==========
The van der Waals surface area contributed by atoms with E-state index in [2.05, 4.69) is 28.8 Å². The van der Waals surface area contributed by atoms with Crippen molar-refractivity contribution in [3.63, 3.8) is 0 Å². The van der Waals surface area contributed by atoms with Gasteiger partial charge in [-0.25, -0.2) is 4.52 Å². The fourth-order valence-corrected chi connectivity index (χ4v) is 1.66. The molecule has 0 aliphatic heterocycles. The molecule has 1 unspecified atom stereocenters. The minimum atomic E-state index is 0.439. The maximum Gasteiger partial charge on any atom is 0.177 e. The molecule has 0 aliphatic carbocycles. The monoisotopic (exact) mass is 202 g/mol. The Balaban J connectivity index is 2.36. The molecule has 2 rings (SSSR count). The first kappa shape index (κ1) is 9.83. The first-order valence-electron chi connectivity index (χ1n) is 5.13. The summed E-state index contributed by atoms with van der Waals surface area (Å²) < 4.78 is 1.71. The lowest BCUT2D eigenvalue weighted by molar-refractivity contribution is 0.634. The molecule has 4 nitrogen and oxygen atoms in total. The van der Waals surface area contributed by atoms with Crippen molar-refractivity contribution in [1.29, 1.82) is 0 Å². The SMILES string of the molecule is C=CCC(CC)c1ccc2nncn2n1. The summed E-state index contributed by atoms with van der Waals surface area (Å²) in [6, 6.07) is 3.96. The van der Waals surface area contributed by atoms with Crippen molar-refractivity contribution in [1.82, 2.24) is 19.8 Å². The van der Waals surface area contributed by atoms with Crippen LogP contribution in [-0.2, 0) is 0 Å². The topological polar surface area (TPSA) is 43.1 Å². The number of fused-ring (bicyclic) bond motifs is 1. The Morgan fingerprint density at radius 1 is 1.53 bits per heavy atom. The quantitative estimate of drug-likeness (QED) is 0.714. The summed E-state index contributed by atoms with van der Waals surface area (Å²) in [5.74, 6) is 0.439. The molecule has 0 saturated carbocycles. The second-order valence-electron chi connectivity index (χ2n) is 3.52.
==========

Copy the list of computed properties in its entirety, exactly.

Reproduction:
The van der Waals surface area contributed by atoms with E-state index in [2.05, 4.69) is 28.8 Å². The van der Waals surface area contributed by atoms with Crippen molar-refractivity contribution in [3.63, 3.8) is 0 Å². The van der Waals surface area contributed by atoms with Gasteiger partial charge in [-0.25, -0.2) is 4.52 Å². The fourth-order valence-corrected chi connectivity index (χ4v) is 1.66. The molecule has 0 aliphatic heterocycles. The molecule has 1 unspecified atom stereocenters. The minimum atomic E-state index is 0.439. The maximum Gasteiger partial charge on any atom is 0.177 e. The molecule has 0 aliphatic carbocycles. The monoisotopic (exact) mass is 202 g/mol. The Balaban J connectivity index is 2.36. The molecule has 2 rings (SSSR count). The first kappa shape index (κ1) is 9.83. The first-order valence-electron chi connectivity index (χ1n) is 5.13. The summed E-state index contributed by atoms with van der Waals surface area (Å²) < 4.78 is 1.71. The lowest BCUT2D eigenvalue weighted by molar-refractivity contribution is 0.634. The molecule has 4 nitrogen and oxygen atoms in total. The van der Waals surface area contributed by atoms with Crippen molar-refractivity contribution in [1.29, 1.82) is 0 Å². The SMILES string of the molecule is C=CCC(CC)c1ccc2nncn2n1. The summed E-state index contributed by atoms with van der Waals surface area (Å²) in [6, 6.07) is 3.96. The van der Waals surface area contributed by atoms with Crippen molar-refractivity contribution in [1.82, 2.24) is 19.8 Å². The van der Waals surface area contributed by atoms with Crippen LogP contribution in [-0.2, 0) is 0 Å². The topological polar surface area (TPSA) is 43.1 Å². The number of fused-ring (bicyclic) bond motifs is 1. The Morgan fingerprint density at radius 1 is 1.53 bits per heavy atom. The quantitative estimate of drug-likeness (QED) is 0.714. The summed E-state index contributed by atoms with van der Waals surface area (Å²) in [5.74, 6) is 0.439. The molecule has 0 saturated carbocycles. The second-order valence-electron chi connectivity index (χ2n) is 3.52.